It’s been three days since an ESPN report painted a picture of Michigan State University as a school unable or unwilling to punish sexual abusers or rapists through any kind of accountable system, particularly when the accused were part of the football and men’s basketball teams. The looming publication of that report sparked the resignation of athletic director Mark Hollis, but it’s already clear that any calls for football coach Mark Dantonio and basketball coach Tom Izzo to resign aren’t going to get any traction in East Lansing.
Both coaches spoke to the media over the weekend (Izzo twice), and both took defensive stances, saying that they had cooperated with law enforcement in the proper ways whenever there was a sexual assault investigation involving their players and offering vague (if any) words of support for victims of sexual abuse or assault.
Izzo first spoke on Friday, after a home win for his team over Wisconsin. In the ESPN report, his program is said to have allowed former player and then-undergrad assistant coach Travis Walton to remain a part of the team after punching a woman at a bar in 2010. (Walton pleaded not guilty to the assault charge and eventually pleaded down to a littering infraction, ESPN says. He went to play Europe after the 2009-2010 season.) Walton, along with two unidentified basketball players, was also named in a rape report later that year. Additionally, in 2010, another MSU student accused basketball players Adreian Payne and Keith Appling of raping her in their dorm room, but no charges were ever filed.
“I’m not going to answer any questions,” Izzo said on Friday. “I’m going to stick to worrying about the survivors. I tried saying what I could say last week, and I’m going to stick with the survivors and do my part in helping them heal.” Izzo did, however, confirm that he was “not going anywhere,” and wouldn’t resign.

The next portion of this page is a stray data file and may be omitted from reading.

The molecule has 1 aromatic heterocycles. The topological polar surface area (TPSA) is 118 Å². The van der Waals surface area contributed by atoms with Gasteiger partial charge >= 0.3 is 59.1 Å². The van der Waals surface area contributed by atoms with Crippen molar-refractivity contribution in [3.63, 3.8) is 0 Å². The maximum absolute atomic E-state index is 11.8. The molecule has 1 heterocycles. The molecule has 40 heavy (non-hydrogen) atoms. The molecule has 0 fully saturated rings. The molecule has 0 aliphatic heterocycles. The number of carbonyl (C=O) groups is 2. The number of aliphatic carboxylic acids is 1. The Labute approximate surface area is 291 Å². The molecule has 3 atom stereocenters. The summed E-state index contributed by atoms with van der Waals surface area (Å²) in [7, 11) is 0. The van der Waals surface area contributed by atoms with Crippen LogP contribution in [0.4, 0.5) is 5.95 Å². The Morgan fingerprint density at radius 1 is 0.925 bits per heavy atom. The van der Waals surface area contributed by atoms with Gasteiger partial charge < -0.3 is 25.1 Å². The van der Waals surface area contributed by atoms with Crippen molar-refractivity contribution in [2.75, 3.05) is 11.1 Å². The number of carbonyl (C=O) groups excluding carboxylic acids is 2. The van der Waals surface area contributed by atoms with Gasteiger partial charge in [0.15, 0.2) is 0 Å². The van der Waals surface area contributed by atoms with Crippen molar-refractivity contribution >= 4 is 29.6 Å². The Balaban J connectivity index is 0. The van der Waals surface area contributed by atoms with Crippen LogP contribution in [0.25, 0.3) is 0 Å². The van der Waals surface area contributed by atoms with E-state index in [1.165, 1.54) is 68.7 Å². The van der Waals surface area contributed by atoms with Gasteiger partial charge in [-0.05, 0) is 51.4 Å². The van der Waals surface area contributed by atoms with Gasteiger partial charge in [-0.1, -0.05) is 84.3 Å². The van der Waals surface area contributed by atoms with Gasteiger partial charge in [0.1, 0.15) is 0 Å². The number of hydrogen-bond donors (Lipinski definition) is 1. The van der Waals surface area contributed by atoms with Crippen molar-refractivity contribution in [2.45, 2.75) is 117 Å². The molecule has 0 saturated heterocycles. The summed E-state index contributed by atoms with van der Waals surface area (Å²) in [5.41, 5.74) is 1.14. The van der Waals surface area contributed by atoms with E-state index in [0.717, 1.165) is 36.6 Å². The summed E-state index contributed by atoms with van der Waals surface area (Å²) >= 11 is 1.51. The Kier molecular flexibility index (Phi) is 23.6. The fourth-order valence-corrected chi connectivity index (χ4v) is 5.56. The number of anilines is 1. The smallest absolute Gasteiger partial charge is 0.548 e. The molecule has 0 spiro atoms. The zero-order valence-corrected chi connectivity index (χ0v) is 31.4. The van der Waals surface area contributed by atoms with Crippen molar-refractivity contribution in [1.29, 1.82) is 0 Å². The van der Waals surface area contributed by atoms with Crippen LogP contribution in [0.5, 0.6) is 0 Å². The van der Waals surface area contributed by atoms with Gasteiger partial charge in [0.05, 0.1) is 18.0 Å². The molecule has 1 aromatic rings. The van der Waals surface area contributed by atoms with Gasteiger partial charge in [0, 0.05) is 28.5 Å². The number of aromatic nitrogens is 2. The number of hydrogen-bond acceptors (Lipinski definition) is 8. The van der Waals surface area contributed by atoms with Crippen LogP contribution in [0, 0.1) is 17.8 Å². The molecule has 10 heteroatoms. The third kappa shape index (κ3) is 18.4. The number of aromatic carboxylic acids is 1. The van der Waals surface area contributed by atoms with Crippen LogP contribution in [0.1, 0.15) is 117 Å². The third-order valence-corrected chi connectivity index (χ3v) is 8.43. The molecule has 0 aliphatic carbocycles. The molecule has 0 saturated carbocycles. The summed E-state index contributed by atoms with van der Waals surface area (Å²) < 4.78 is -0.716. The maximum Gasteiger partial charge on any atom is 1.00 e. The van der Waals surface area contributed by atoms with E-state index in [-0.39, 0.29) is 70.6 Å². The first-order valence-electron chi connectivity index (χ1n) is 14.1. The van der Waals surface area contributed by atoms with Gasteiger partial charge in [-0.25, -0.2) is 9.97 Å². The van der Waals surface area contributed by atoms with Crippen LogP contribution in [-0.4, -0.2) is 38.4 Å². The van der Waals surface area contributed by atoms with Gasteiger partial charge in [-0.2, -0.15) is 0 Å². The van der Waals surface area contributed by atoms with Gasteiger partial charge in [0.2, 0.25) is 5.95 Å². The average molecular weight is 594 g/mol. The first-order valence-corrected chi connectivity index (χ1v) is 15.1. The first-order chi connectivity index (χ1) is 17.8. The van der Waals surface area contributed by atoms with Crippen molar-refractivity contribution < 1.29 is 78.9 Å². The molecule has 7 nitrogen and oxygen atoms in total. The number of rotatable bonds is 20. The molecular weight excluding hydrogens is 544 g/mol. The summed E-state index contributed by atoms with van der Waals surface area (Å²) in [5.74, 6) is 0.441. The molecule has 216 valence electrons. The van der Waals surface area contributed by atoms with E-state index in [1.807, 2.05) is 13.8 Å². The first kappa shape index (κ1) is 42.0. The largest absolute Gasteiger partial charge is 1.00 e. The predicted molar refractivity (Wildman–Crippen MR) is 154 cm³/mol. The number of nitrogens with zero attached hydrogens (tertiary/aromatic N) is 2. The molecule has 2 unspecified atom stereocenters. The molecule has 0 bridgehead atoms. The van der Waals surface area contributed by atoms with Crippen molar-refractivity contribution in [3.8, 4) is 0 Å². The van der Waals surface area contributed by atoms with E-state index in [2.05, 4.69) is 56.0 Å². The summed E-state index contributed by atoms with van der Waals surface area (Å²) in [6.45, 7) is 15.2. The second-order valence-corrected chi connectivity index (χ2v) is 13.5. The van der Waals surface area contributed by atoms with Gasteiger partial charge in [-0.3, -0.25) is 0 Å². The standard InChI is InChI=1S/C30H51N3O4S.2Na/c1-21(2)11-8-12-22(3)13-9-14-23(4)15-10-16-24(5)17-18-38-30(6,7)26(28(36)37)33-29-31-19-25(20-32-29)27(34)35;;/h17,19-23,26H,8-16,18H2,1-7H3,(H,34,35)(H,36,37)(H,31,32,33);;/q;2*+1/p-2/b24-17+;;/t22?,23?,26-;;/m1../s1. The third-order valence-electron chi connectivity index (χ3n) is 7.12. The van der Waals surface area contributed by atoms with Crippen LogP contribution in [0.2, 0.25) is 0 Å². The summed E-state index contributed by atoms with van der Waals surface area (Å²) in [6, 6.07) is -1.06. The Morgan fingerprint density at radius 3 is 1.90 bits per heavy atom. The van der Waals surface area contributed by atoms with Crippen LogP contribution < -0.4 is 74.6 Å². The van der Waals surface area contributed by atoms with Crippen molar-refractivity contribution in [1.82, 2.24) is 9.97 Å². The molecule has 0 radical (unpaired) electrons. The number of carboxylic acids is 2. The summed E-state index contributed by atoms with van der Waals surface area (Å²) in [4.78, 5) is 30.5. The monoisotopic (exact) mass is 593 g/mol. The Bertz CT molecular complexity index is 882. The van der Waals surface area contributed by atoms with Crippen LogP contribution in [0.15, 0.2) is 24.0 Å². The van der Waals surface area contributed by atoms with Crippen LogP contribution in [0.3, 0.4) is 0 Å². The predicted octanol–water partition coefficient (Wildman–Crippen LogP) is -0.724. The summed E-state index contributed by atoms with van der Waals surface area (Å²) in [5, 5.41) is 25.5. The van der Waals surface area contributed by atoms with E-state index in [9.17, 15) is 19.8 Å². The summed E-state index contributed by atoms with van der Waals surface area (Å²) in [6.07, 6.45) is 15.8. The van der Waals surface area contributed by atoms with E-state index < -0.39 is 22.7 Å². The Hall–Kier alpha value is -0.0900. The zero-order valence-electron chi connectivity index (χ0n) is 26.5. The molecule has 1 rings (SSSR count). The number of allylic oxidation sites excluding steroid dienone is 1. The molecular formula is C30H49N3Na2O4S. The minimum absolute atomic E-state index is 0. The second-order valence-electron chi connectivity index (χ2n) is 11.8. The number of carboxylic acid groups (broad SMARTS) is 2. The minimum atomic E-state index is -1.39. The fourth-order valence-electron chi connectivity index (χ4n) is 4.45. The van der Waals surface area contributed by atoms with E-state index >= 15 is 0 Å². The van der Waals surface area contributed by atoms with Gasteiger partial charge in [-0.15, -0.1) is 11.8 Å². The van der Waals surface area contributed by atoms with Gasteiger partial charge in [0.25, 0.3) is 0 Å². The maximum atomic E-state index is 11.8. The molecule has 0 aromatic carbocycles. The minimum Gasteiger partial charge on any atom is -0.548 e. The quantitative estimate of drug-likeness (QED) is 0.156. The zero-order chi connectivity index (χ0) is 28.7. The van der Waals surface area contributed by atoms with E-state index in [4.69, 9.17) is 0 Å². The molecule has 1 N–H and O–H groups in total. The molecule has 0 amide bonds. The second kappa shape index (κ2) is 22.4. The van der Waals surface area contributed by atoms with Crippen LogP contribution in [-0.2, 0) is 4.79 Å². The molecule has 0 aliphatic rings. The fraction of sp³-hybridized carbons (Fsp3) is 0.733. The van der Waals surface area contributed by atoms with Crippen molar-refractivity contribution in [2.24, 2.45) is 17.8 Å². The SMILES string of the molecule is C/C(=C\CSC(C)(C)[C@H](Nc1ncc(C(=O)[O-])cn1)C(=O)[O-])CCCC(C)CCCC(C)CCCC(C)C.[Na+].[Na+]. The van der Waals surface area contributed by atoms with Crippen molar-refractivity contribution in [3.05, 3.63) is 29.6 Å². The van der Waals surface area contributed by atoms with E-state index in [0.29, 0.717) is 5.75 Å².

Following a win against Maryland on Sunday, Izzo had another chance to more clearly address the contents of the report, but continued to be evasive. Izzo was asked multiple questions about Travis Walton by ESPN’s Tisha Thompson, including why Walton was allowed to continue with the team while his assault charges were pending.
“As I said before, we’ll cooperate with any investigation and always have. We’ve done it before and we’ll do it moving forward, and that’s all I’m going to say on it, that we did cooperate with everything,” Izzo said.
He was then asked why Walton left the program in 2010.
“To be honest with you, I don’t remember why he left,” Izzo said.
When asked if he had any regrets about the way he handled sexual assault within his program, Izzo again simply reiterated, “I’ve cooperated with every investigation—every one. And I’ll continue to cooperate with every investigation—every one.”
Mark Dantonio also gave a press conference on Friday night in which he said the reports of his mishandling of sexual assault allegations were “completely false.” ESPN reported that at least 16 Michigan State football players had been accused of sexual assault or violence against women since Dantonio took over as head coach, and their report mentioned that in one case, Dantonio allegedly dealt with a sexual assault accusation by having the player talk to his mother.
“Every incident reported in that article was documented either by police or the Michigan State Title IX office. I’ve always worked with the proper authorities when dealing with sexual assault,” Dantonio said on Friday.
His words, most confusingly, seem to conflict with something he said to media in June 2017 after several players were dismissed when they were charged with sexual assault or misconduct. At the time, Dantonio implied that his team had never had any problems with sexual assault.
“This is new ground for us,” he said in June. “We’ve been here 11 years—it has not happened previously.”
Both Izzo’s and Dantonio’s words sound like they were heavily influenced by conversations with lawyers. Because of that, at a time when the University is trying to change a culture that definitely enabled Larry Nassar to abuse over 100 women, and reportedly enabled over a dozen athletes to commit rape or otherwise assault women, two of the school’s most visible leaders come off as flat and uninspiring at best and in denial at worst. A basketball coach and a football coach are obviously not the two people we need to look to in a critical situation like this, but what Dantonio and Izzo say about MSU’s rape problem could go a long way toward influencing those who put school pride over justice. It’s unfortunate that all they’re doing is covering their asses.